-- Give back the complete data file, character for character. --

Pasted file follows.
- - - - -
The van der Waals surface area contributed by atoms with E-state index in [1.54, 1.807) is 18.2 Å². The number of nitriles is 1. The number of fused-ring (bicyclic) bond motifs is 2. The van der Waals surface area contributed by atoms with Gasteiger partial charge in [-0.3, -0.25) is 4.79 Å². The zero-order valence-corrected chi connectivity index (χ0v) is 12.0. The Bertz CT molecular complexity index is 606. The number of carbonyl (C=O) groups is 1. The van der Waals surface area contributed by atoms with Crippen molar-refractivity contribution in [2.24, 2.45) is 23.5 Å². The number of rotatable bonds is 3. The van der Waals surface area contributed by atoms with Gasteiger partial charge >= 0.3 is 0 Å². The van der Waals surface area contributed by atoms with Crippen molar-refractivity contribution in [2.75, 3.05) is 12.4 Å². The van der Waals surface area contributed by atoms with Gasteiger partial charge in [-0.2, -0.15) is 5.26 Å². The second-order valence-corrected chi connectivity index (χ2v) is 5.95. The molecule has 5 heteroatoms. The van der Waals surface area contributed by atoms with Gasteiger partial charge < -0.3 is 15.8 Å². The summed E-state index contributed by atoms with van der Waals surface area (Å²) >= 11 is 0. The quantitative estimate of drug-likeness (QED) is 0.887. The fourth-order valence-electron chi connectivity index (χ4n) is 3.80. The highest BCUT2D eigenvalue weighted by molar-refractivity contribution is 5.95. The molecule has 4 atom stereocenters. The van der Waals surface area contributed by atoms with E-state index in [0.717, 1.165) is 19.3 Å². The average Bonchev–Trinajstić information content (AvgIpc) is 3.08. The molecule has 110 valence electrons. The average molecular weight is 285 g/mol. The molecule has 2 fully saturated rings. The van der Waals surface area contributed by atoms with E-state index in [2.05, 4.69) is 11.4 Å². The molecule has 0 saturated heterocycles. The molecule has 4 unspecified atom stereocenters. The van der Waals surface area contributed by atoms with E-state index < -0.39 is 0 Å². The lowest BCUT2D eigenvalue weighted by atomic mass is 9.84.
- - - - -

The van der Waals surface area contributed by atoms with E-state index in [1.54, 1.807) is 18.2 Å². The number of nitriles is 1. The number of fused-ring (bicyclic) bond motifs is 2. The van der Waals surface area contributed by atoms with Gasteiger partial charge in [-0.3, -0.25) is 4.79 Å². The zero-order valence-corrected chi connectivity index (χ0v) is 12.0. The Bertz CT molecular complexity index is 606. The number of carbonyl (C=O) groups is 1. The van der Waals surface area contributed by atoms with Crippen molar-refractivity contribution in [2.24, 2.45) is 23.5 Å². The number of rotatable bonds is 3. The van der Waals surface area contributed by atoms with Gasteiger partial charge >= 0.3 is 0 Å². The van der Waals surface area contributed by atoms with Crippen molar-refractivity contribution in [2.75, 3.05) is 12.4 Å². The van der Waals surface area contributed by atoms with Gasteiger partial charge in [-0.2, -0.15) is 5.26 Å². The second-order valence-corrected chi connectivity index (χ2v) is 5.95. The molecule has 5 heteroatoms. The van der Waals surface area contributed by atoms with Gasteiger partial charge < -0.3 is 15.8 Å². The summed E-state index contributed by atoms with van der Waals surface area (Å²) >= 11 is 0. The quantitative estimate of drug-likeness (QED) is 0.887. The fourth-order valence-electron chi connectivity index (χ4n) is 3.80. The highest BCUT2D eigenvalue weighted by molar-refractivity contribution is 5.95. The molecule has 4 atom stereocenters. The van der Waals surface area contributed by atoms with E-state index in [0.717, 1.165) is 19.3 Å². The average Bonchev–Trinajstić information content (AvgIpc) is 3.08. The molecule has 110 valence electrons. The average molecular weight is 285 g/mol. The molecule has 2 fully saturated rings. The van der Waals surface area contributed by atoms with E-state index in [2.05, 4.69) is 11.4 Å². The molecule has 0 saturated heterocycles. The molecule has 4 unspecified atom stereocenters. The van der Waals surface area contributed by atoms with E-state index < -0.39 is 0 Å². The lowest BCUT2D eigenvalue weighted by atomic mass is 9.84.